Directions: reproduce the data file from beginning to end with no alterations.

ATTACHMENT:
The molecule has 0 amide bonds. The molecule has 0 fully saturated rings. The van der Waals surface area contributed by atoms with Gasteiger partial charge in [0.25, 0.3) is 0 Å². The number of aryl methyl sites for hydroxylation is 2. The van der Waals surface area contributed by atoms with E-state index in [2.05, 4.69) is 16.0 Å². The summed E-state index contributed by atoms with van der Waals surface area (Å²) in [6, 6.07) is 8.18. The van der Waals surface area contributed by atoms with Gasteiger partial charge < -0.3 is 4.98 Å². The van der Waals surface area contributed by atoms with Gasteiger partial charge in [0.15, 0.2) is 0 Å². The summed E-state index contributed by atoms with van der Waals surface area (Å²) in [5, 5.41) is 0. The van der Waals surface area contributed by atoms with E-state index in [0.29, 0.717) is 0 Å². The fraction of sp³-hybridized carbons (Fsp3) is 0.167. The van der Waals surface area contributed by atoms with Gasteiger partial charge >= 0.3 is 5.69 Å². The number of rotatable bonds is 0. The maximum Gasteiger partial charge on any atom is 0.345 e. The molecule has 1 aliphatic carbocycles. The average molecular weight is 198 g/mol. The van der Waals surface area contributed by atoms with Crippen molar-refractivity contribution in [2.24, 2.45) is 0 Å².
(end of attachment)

The molecule has 0 amide bonds. The molecule has 0 fully saturated rings. The van der Waals surface area contributed by atoms with Gasteiger partial charge in [0.25, 0.3) is 0 Å². The number of aryl methyl sites for hydroxylation is 2. The van der Waals surface area contributed by atoms with E-state index in [2.05, 4.69) is 16.0 Å². The summed E-state index contributed by atoms with van der Waals surface area (Å²) in [6, 6.07) is 8.18. The van der Waals surface area contributed by atoms with Gasteiger partial charge < -0.3 is 4.98 Å². The van der Waals surface area contributed by atoms with Gasteiger partial charge in [0.15, 0.2) is 0 Å². The summed E-state index contributed by atoms with van der Waals surface area (Å²) in [5, 5.41) is 0. The van der Waals surface area contributed by atoms with E-state index in [0.29, 0.717) is 0 Å². The fraction of sp³-hybridized carbons (Fsp3) is 0.167. The van der Waals surface area contributed by atoms with Gasteiger partial charge >= 0.3 is 5.69 Å². The number of rotatable bonds is 0. The maximum Gasteiger partial charge on any atom is 0.345 e. The molecule has 1 aliphatic carbocycles. The average molecular weight is 198 g/mol. The van der Waals surface area contributed by atoms with Crippen molar-refractivity contribution in [2.24, 2.45) is 0 Å².